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Thread: Keystone oil sands pipeline rejected

  1. #241
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    Re: Keystone oil sands pipeline rejected

    Quote Originally Posted by j-mac View Post
    Simple. We are prevented from getting at it over concerns of the spotted snail sloth.

    j-mac
    Damn, I was hoping to get a real answer, not some blind rightwing talking point.

    Oh well, c'est la vie.

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    Re: Keystone oil sands pipeline rejected

    Quote Originally Posted by Sheik Yerbuti View Post
    So? That has nothing to do with the point that we have an abundance of oil, we don't need the Keystone pipeline.
    The pipeline makes it easier for Canadian oil to reach the gulf for processing. Sounds like win, not only for the Canadian oil companies, but for the US based refineries in the gulf.

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    Re: Keystone oil sands pipeline rejected

    Quote Originally Posted by Karl View Post
    I think more humor can be found in your post if you'll explain exactly how much you paid for gasoline in Australia (and when, so that a valid comparison can be made),
    and then tell us how much tax is collected on a gallon of gasoline in Australia versus a gallon of gasoline in the U.S.

    ?? Its been a few years since i was in Australia, but regardless, its an easy matter to find the cost... Its aprox $1.72 American per liter. That equals $6.40 per US gallon. And the amount of taxes that comes out of that is immaterial because it doesnt change the out of pocket amount. Feel free to check my facts before you start rambling about strawmen.

  4. #244
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    Re: Keystone oil sands pipeline rejected

    Quote Originally Posted by Gill View Post
    Oil pipelines are regularly inspected and maintained. A forest fire ???? Are you kidding?? You don know the pipe will be buried 4 feet underground don't you? It's buried that deep so freeze/thaw won't affect.
    I would think that a lot of it may be underground but it is not going to be possible to put all of it underground. There will be pipe bridges over valleys and ravines and possibly over some water courses. So of course there are possibilities for natural disasters but the damaged sections of the pipeline can be isolated and pumping stopped to minimize the loss. The last thing the company wants to do is lose some of their precious comodity.

  5. #245
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    Re: Keystone oil sands pipeline rejected

    Quote Originally Posted by Sheik Yerbuti View Post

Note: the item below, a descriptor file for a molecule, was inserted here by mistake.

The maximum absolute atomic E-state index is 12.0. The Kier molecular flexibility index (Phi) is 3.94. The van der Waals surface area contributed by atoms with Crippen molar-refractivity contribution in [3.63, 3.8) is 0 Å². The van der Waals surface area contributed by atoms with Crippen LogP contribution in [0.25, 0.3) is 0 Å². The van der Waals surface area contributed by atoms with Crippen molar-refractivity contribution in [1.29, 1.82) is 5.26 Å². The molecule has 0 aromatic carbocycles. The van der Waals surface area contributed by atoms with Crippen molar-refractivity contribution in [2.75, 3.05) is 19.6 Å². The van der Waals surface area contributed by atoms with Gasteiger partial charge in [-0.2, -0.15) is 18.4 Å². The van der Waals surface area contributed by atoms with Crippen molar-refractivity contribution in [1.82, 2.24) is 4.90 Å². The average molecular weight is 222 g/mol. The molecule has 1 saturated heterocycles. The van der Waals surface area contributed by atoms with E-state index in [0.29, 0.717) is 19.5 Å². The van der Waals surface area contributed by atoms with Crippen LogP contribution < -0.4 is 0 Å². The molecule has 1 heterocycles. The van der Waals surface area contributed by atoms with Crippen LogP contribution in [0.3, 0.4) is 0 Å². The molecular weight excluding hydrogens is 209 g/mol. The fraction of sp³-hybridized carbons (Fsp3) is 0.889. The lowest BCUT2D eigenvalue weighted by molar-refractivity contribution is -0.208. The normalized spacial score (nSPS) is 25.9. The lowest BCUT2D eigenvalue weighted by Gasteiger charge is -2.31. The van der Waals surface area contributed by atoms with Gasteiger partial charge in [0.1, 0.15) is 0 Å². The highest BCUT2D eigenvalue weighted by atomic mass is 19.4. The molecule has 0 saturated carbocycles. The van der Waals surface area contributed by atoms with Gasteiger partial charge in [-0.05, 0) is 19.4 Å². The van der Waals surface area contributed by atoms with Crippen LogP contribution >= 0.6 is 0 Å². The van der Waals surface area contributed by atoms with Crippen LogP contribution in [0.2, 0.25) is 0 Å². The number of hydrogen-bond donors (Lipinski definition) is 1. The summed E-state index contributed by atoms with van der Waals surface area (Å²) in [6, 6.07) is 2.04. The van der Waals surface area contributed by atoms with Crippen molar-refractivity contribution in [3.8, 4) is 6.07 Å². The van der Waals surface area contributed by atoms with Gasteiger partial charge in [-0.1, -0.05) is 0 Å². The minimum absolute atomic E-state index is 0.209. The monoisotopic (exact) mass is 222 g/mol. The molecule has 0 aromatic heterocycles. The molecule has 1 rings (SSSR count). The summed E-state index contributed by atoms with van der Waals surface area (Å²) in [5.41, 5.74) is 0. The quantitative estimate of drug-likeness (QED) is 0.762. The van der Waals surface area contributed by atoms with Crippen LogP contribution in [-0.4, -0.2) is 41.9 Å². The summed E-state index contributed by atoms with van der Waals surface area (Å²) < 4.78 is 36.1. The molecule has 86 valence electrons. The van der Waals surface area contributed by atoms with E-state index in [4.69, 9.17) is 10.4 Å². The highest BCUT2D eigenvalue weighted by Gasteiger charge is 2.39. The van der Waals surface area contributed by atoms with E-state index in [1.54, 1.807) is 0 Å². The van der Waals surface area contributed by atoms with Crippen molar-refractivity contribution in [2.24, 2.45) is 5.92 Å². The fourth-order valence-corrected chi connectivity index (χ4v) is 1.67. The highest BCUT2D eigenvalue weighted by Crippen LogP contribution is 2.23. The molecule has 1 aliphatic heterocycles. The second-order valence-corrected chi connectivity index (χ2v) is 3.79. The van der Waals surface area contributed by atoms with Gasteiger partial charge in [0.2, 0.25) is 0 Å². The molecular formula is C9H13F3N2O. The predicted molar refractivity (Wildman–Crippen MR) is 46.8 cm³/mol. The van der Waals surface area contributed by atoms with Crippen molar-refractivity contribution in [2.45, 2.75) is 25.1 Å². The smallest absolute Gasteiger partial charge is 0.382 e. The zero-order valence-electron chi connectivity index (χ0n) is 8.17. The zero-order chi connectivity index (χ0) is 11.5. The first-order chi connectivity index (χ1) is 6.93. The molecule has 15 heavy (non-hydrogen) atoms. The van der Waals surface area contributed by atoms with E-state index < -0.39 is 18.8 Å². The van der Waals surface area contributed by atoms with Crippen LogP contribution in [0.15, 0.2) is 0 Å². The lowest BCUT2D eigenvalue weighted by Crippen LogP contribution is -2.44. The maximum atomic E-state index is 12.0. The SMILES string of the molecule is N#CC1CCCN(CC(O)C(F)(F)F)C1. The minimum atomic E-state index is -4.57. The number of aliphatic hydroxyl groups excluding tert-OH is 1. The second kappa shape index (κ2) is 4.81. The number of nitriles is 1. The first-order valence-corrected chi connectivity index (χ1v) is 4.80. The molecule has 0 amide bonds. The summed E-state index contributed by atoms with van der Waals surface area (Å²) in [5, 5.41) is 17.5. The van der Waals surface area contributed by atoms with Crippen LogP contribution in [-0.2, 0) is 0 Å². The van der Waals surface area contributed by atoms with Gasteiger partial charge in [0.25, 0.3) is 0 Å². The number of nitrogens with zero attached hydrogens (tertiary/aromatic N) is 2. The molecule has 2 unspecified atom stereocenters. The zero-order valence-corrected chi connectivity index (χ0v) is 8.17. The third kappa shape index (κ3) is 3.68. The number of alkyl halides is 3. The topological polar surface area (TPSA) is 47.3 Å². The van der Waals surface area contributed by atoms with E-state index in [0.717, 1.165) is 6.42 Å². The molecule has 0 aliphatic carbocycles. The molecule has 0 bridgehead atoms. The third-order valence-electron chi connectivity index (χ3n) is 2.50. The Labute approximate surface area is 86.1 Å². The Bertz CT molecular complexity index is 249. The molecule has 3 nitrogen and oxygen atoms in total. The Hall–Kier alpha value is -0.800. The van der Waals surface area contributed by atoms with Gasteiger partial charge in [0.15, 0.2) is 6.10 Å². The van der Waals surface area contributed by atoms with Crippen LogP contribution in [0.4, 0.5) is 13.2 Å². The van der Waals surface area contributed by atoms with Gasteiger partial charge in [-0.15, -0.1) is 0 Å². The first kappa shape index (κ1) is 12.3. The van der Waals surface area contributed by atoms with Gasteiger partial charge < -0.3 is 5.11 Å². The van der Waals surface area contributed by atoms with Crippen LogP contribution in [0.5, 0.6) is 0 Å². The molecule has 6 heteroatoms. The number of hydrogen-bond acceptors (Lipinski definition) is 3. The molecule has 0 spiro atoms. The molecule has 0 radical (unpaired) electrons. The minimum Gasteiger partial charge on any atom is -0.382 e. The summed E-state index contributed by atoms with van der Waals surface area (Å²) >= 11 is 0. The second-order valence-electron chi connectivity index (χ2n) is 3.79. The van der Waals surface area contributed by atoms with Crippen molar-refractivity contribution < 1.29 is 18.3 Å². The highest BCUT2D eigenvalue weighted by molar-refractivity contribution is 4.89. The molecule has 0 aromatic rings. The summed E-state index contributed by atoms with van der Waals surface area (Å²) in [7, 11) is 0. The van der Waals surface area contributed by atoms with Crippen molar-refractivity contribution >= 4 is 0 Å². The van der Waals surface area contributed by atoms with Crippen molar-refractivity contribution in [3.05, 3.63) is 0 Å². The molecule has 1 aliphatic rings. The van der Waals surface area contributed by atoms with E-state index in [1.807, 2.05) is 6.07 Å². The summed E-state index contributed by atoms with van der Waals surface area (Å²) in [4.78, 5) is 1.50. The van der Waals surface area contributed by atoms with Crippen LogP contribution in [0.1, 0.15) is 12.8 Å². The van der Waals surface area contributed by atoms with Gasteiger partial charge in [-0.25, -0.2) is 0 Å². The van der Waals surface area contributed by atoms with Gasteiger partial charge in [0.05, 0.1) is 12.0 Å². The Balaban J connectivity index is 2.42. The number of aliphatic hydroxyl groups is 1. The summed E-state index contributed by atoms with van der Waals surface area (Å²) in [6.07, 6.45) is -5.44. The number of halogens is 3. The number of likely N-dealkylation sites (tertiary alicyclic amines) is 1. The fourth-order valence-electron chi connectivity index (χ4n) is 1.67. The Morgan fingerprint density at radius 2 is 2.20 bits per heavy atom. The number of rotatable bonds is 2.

We are sitting on possibly the largest oil reserve in the world ... why do you think we're still importing as much as we are?
    So tell why you think we are sitting on it.

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    Re: Keystone oil sands pipeline rejected

    Quote Originally Posted by Blue_State View Post
    The supply and demand for oil directly affect our prices at the pump. If the market has so much excess, than why haven't gas prices gone down? Everytime the supply chain gets even the smallest threat (ie. Lybia, Strait of Hormuz, Hurricane in the gulf) prices go up. That does not show that we have more than we need, in fact it shows that the actual supply chain is extremely fragile and we are living on the edge of consumption. Why do we have to go ask OPEC to product more Barrels per day? Because the market price is going up due to lack of supply.
    Supply is being controlled by the oil conglomerates. We have an abundance now but rather than sell it in the U.S. markets where your point of supply and demand would lower the costs, they are exporting oil and gas surpluses to keep prices artificially high. Increasing the supply is, for the most part, only going to increase exports. Sure, the price at the pump may decline a bit, but for the most part, all the Keystone pipeline will do is generate even more profit for the oil companies.

  7. #247
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    Re: Keystone oil sands pipeline rejected

    Quote Originally Posted by Blue_State View Post
    Strategically, it is a great idea. It is cheaper now to buy someone else's oil while there is a large global supply. As the global supply goes down, it will then increase the value of our reserves. It is like longing oil if you are into investments.
    Bingo!

    (And thank you for posting a rational explanation instead of partisan talking points)

  8. #248
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    Re: Keystone oil sands pipeline rejected

    Quote Originally Posted by Gill